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Opioid Use among Afghanistan and Iraq War Veterans


BACKGROUND:
Over the last two decades, prescribing opioid medications to treat chronic pain has increased dramatically, along with an increase in opioid abuse/dependence and accidental overdose, suggesting increases in use and abuse may be linked. Moreover, there has been a great deal of concern about opioid use among Veterans, particularly those who served in Afghanistan (OEF) and Iraq (OIF and OND). Therefore, this study sought to fully understand the pharmacoepidemiology of current opioid use in OEF/OIF/OND Veterans who are regular users of VA care and did not have a cancer diagnosis at the time of this study. Investigators identified all OEF/OIF/OND Veterans that used inpatient or outpatient VA care from FY09 to FY12. Investigators also examined patient demographics, medication, and clinical characteristics, including five common areas of pain among Veterans: neck, back, arthritis/joint, headache/migraine, and neuropathic. Mental health and substance use disorders also were assessed, in addition to pain severity. Opioid use was categorized as chronic (>90 days/year) or non-chronic (<90 days/year); it was further categorized by evaluating the proportion of chronic users who received a daily dose of >100mg Morphine Equivalent Dose (MED) and those who received >120mg MED, since opioid doses at these levels have been identified as high-dose and related to overdose.

FINDINGS:

  • Opioid use among OEF/OIF/OND Veterans is characterized by moderate doses that are used over relatively long periods of time by a minority of Veterans. Approximately 23% of all OEF/OIF/OND Veterans received opioids, with 7-8% receiving them chronically.
  • The mean MED was approximately 26mg daily, across all study years. Among chronic users, the dose was higher, but still moderate at about 35mg MED daily in each year.
  • The prevalence of high-dose opioids, concurrent use of multiple opioids, and use of long-acting opioids was fairly low. For example, 4% of chronic users (approximately 1.5% of all opioid users) received MED >120mg daily.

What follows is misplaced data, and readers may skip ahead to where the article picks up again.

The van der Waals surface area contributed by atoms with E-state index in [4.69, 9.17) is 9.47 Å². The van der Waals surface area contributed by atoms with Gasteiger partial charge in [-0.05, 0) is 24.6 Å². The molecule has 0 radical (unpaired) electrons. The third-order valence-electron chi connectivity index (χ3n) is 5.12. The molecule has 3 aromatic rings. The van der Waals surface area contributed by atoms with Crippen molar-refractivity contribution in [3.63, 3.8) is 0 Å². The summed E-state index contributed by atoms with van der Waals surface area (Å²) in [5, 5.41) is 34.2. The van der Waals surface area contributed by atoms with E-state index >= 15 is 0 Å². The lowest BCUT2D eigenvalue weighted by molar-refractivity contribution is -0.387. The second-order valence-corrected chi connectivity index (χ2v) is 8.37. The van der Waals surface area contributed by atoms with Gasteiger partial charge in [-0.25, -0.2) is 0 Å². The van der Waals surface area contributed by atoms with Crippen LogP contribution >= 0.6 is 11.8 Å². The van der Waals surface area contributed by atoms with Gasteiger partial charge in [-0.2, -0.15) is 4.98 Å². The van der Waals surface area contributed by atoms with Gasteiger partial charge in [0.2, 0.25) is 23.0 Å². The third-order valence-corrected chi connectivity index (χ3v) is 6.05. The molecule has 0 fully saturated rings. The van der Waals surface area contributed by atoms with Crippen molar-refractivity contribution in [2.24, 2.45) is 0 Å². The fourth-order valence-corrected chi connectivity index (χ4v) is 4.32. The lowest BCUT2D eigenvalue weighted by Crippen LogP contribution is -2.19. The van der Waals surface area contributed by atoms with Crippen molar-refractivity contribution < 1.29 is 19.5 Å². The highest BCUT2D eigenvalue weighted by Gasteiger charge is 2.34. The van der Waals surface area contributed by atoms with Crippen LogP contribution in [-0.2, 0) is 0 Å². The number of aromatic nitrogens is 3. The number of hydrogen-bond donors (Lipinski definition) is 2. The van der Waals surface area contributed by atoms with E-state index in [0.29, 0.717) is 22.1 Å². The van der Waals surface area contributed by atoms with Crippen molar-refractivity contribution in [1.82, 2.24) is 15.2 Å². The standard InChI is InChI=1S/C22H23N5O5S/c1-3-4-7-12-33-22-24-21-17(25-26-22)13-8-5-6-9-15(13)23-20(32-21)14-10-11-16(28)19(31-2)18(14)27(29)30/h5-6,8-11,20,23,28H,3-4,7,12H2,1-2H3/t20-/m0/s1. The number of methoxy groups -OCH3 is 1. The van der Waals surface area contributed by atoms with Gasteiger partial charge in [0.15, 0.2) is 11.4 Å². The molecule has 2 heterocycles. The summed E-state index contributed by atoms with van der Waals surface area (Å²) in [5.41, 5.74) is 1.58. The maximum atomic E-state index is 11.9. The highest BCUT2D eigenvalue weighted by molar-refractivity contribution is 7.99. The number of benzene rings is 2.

• Diagnoses of PTSD, major depressive disorder, and tobacco use disorder were strongly associated with chronic opioid use. Back pain also was strongly associated with chronic use.

IMPLICATIONS:

  • Study findings suggest that the use of opioids is less common among OEF/OIF/OND Veterans compared with Veterans as a whole, and provide a strong baseline for evaluating the impact of recently implemented additional opioid-related policies.

LIMITATIONS:

  • This study did not include opioids that Veterans may have received outside VA.
  • It is possible that some diagnoses were miscoded or that some Veterans had a particular diagnosis that was not annotated in the medical record.

AUTHOR/FUNDING INFORMATION:
This study was partly funded by HSR&D. Drs. Hudson and Painter are part of HSR&D's Center for Mental Healthcare and Outcomes Research (CeMHOR), North Little Rock, AR.


PubMed Logo Hudson T, Painter J, Martin B, et al. Pharmacoepidemiologic Analyses of Opioid Use among OEF/OIF/OND Veterans. Pain. March 25, 2017; Epub ahead of print.

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What are HSR&D Publication Briefs?

HSR&D requires notification by HSR&D-funded investigators about all articles accepted for publication. These journal articles are reviewed by HSR&D and publication briefs or summaries are written for a select number of articles that are then forwarded to VHA Central Office leadership to keep them informed about important findings or information. Articles to be summarized are selected by HSR&D based on timeliness of the findings, interest of leadership, or potential impact on the organization. Publication briefs are written for only a small number of HSR&D published articles. Visit the HSR&D citations database for a complete listing of HSR&D articles and presentations.